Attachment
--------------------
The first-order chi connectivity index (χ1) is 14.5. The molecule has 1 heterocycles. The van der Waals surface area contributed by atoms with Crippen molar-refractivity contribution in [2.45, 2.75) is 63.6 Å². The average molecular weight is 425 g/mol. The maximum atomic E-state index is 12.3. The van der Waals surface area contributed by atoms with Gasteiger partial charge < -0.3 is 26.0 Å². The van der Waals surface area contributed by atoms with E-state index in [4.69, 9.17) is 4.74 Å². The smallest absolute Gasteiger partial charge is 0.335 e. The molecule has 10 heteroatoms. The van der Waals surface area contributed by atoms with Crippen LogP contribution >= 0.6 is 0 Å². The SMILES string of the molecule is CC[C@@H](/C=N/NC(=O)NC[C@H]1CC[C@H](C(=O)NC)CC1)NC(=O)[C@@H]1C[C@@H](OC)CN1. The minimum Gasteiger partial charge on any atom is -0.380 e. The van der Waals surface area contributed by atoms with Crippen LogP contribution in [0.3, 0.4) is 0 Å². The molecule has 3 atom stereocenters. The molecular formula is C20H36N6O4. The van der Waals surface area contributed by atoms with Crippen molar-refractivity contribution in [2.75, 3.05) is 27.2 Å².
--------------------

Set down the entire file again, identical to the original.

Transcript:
The first-order chi connectivity index (χ1) is 14.5. The molecule has 1 heterocycles. The van der Waals surface area contributed by atoms with Crippen molar-refractivity contribution in [2.45, 2.75) is 63.6 Å². The average molecular weight is 425 g/mol. The maximum atomic E-state index is 12.3. The van der Waals surface area contributed by atoms with Gasteiger partial charge < -0.3 is 26.0 Å². The van der Waals surface area contributed by atoms with E-state index in [4.69, 9.17) is 4.74 Å². The smallest absolute Gasteiger partial charge is 0.335 e. The molecule has 10 heteroatoms. The van der Waals surface area contributed by atoms with Crippen LogP contribution >= 0.6 is 0 Å². The SMILES string of the molecule is CC[C@@H](/C=N/NC(=O)NC[C@H]1CC[C@H](C(=O)NC)CC1)NC(=O)[C@@H]1C[C@@H](OC)CN1. The minimum Gasteiger partial charge on any atom is -0.380 e. The van der Waals surface area contributed by atoms with Crippen LogP contribution in [0.3, 0.4) is 0 Å². The molecule has 3 atom stereocenters. The molecular formula is C20H36N6O4. The van der Waals surface area contributed by atoms with Crippen molar-refractivity contribution in [2.75, 3.05) is 27.2 Å².